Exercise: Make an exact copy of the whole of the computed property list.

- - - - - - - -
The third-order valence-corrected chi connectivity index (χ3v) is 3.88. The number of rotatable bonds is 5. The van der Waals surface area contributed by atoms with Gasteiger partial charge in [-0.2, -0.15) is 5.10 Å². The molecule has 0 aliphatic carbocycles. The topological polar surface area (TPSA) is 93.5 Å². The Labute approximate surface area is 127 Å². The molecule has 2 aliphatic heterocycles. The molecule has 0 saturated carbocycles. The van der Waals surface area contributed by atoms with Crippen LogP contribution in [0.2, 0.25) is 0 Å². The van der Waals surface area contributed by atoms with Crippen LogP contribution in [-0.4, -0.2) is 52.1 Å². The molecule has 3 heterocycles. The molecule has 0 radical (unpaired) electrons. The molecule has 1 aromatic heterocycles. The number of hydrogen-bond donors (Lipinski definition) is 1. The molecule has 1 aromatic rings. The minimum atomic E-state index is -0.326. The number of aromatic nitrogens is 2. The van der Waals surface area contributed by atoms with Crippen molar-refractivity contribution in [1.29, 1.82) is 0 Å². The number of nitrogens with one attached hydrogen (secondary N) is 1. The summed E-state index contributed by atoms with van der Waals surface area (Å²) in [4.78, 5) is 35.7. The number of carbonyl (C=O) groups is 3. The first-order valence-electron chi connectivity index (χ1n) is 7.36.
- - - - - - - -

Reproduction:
The third-order valence-corrected chi connectivity index (χ3v) is 3.88. The number of rotatable bonds is 5. The van der Waals surface area contributed by atoms with Gasteiger partial charge in [-0.2, -0.15) is 5.10 Å². The molecule has 0 aliphatic carbocycles. The topological polar surface area (TPSA) is 93.5 Å². The Labute approximate surface area is 127 Å². The molecule has 2 aliphatic heterocycles. The molecule has 0 saturated carbocycles. The van der Waals surface area contributed by atoms with Crippen LogP contribution in [0.2, 0.25) is 0 Å². The van der Waals surface area contributed by atoms with Crippen LogP contribution in [-0.4, -0.2) is 52.1 Å². The molecule has 3 heterocycles. The molecule has 0 radical (unpaired) electrons. The molecule has 1 aromatic heterocycles. The number of hydrogen-bond donors (Lipinski definition) is 1. The molecule has 1 aromatic rings. The minimum atomic E-state index is -0.326. The number of aromatic nitrogens is 2. The van der Waals surface area contributed by atoms with Crippen molar-refractivity contribution in [1.29, 1.82) is 0 Å². The number of nitrogens with one attached hydrogen (secondary N) is 1. The summed E-state index contributed by atoms with van der Waals surface area (Å²) in [4.78, 5) is 35.7. The number of carbonyl (C=O) groups is 3. The first-order valence-electron chi connectivity index (χ1n) is 7.36.